Ahead Of U.S. Talks, Azerbaijan Accused Of Cluster-Bombing 'Residential Areas'


International watchdog group Human Rights Watch (HRW) has accused Azerbaijan of "repeatedly" using widely banned cluster munitions in residential areas in Nagorno-Karabakh since its war with Armenian forces over the enclave dramatically escalated last month.

HRW on October 23 cited four such incidents based on "an on-site investigation" in the breakaway Azerbaijani territory, which is mostly populated by ethnic Armenians and has been at the heart of post-Soviet Europe's longest running "frozen conflict."

The latest accusation of Baku's use of the banned weapons came just hours ahead of separate meetings in Washington between U.S. Secretary of State Mike Pompeo and the Azerbaijani and Armenian foreign ministers.

Hundreds of people have been killed since fighting flared on September 27, raising fears of a wider conflict in the South Caucasus drawing in Turkey, which backs Azerbaijan, and Russia, a key player in the region that has a military treaty with Armenia.

Optimism that the talks in Washington might quell the fighting appeared to dim on October 22 as the two sides engaged in new battles while leaders in Baku and Yerevan hardened their positions despite two Russian-brokered cease-fires between the Caucasus archfoes that both collapsed quickly after being agreed upon.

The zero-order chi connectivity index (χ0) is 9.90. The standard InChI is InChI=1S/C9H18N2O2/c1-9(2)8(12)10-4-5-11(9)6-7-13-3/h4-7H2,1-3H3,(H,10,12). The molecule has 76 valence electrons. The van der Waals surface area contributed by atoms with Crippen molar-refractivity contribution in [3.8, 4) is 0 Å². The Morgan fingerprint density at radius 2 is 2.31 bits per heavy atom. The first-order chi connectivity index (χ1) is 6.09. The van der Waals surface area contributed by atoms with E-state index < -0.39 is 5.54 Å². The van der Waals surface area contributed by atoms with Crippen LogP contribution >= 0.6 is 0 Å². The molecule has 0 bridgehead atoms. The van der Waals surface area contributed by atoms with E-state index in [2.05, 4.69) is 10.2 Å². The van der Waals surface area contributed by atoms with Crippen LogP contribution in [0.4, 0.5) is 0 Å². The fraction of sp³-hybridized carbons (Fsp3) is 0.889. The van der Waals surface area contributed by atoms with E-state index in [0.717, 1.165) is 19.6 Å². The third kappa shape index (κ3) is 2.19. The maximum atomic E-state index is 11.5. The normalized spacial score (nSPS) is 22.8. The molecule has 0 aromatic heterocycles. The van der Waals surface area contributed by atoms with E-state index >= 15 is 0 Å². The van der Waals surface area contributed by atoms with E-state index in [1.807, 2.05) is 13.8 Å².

Cluster munitions are banned due to their unpredictable effects across a widespread area, as well as long-term dangers from unexploded submunitions. They can be dropped from the air or fired from the ground.

Both the Azerbaijani and Armenian sides have denied using cluster bombs while accusing the other of firing them.

HRW said it had not verified Azerbaijan's claims that the Armenian side had used cluster munitions, .

HRW said its observers personally inspected "remnants of the rockets, impacts, and remnants of submunitions that exploded, as well as dud submunitions" fired by Azerbaijani forces at several locations in Stepanakert.

Until recently, Stepanakert (Xankandi in Azeri) housed around 55,000 of the mountainous region's 150,000 or so people, but the city has been devastated by artillery and other fire in the current fighting.

HRW said it also saw photographs of similar evidence from at least one other town.

"The continued use of cluster munitions -- particularly in populated areas -- shows flagrant disregard for the safety of civilians," HRW quoted its arms-division director, Stephen Goose, who is also chairman of the Cluster Munition Coalition campaign to eradicate the weapons, as saying.

"Cluster munitions should never be used by anyone under any circumstances, much less in cities, due to the foreseeable and unacceptable harm to civilians," he added.

Both sides also have denied targeting civilians, but rights groups have warned against the use of banned munitions such as cluster bombs.

Amnesty International said on October 5 that its experts identified cluster munitions that appeared to have been fired by Azerbaijani forces into residential areas of Stepanakert in the early days of this flare-up.

"The use of cluster bombs in any circumstances is banned under international humanitarian law, so their use to attack civilian areas is particularly dangerous and will only lead to further deaths and injuries," London-based Amnesty International said in a statement.